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Science R&D a new demension in total quality, says national lab director

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June 15, 1993 Share This!

RICHLAND, Wash. — Pacific Northwest Laboratory Director William R. Wiley says the future of the nation's research and development community depends on its ability to add value and quality throughout the technology cycle and to contribute, through partnerships with business and industry, directly to the nation's competitiveness.

Dr. Wiley was the keynote speaker at the Juran Institute's fourth annual symposium here on implementing quality management in R&D organizations. Wiley is senior vice president for Battelle Memorial Institute, which operates PNL in Richland, Wash., for the U.S. Department of Energy.

"We in the R&D community must extend our activities and influence further along the technology development cycle," Wiley said, "becoming partners with business and industry to form an unbroken chain of continuous improvement.

"The AMTEX Partnership between DOE's national labs and the American textile industry is a perfect example of our commitment to total quality and continuous improvement. Our researchers will be involved in defining the objectives of joint projects. We'll have a clear picture of the desired outcome. And we'll be able to overlap our quality expectations with those of the textile industry."

The AMTEX goal is to increase the competitiveness of the U.S. textile industry, which has lost a half-million jobs to imports over the past 12 years. Waste minimization, computerized data network, laser cutting and energy conservation technologies are just a few of the early projects.

Wiley said quality is a tenet of scientific R&D because of the peer review process, whereby a researcher's work is rigorously judged and replicated until it is proven right or wrong. But Wiley insists this measure of R&D quality isn't enough in today's global economy.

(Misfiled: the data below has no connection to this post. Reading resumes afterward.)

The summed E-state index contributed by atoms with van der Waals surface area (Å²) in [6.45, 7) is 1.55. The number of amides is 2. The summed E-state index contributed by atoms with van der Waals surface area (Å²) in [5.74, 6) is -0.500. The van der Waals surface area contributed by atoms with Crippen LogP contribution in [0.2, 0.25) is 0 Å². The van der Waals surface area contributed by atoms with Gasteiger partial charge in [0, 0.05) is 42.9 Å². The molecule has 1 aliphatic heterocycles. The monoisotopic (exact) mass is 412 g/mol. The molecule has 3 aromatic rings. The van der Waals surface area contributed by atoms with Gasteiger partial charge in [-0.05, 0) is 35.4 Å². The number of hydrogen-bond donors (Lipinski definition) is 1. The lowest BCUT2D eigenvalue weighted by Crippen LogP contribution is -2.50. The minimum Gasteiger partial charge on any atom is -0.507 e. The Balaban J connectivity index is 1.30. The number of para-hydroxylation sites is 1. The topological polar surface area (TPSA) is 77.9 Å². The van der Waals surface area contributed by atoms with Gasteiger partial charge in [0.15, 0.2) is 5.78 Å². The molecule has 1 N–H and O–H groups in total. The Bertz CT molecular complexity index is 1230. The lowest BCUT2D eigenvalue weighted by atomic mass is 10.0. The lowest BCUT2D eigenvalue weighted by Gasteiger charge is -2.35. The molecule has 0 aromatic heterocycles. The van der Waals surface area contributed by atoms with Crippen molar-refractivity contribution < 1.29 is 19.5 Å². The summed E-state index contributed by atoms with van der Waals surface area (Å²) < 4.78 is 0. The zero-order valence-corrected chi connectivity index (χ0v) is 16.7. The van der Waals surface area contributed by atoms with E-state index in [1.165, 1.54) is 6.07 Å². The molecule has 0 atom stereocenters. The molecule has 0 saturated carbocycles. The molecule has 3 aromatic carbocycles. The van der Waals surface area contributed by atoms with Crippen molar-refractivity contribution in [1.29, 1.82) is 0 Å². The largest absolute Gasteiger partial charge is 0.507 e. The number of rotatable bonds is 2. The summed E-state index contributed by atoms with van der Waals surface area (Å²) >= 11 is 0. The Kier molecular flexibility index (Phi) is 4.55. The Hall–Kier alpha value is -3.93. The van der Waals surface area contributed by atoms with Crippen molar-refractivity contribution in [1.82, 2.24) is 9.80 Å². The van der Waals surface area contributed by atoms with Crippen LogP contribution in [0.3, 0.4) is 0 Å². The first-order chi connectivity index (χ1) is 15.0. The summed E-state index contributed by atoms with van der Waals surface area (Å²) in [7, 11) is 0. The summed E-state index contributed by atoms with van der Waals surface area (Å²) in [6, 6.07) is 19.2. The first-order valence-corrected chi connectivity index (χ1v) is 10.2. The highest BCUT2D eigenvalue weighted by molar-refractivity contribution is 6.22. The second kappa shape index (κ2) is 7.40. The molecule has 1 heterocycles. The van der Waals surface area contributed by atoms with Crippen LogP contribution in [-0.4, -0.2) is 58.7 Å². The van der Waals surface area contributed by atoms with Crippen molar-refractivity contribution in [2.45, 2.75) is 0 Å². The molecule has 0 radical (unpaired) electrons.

Wiley believes a total quality environment is critical for the R&D community for three reasons. First, R&D must shift with the rest of the nation from a military to an economic emphasis. Second, it must be able to leverage past R&D investments for economic competitiveness. Finally, a cultural transition requires the R&D community to expand its definition of quality, forging laboratory-industry partnerships to move technology from development into the marketplace more rapidly.

"Through these partnerships we become part of the concurrent engineering process," Wiley said. "Such partnerships can trigger three- generation leaps in terms of products and manufacturing technology." For example, Wiley said, the DOE-funded development of vitrification -- an innovative process that turns wastes into glass -- is a safe, long-term solution to problems of hazardous waste disposal nationwide. Superplastic forming being developed for the aerospace industry can be leveraged to the automotive industry.

Seven principles of excellence are the heart of PNL's approach to continuous improvement, according to Wiley: shared vision, interactive leadership, customer focus, supportive environment, personal excellence, innovation and measurement of progress. While the teamwork engendered by these principles is something of a departure from the popular perception of the independent scientist working alone and producing great discoveries, it is the way of the future, Wiley says.

These principles are helping the R&D community "close the gap between development and commercialization," Wiley said, "by fostering laboratory- industry partnerships to operate in the 'quiet zone,' between the time a technology is developed and the time it's picked up by industry." That is the goal of quality management and continuous improvement in the R&D community.

Tags: Energy, Environment

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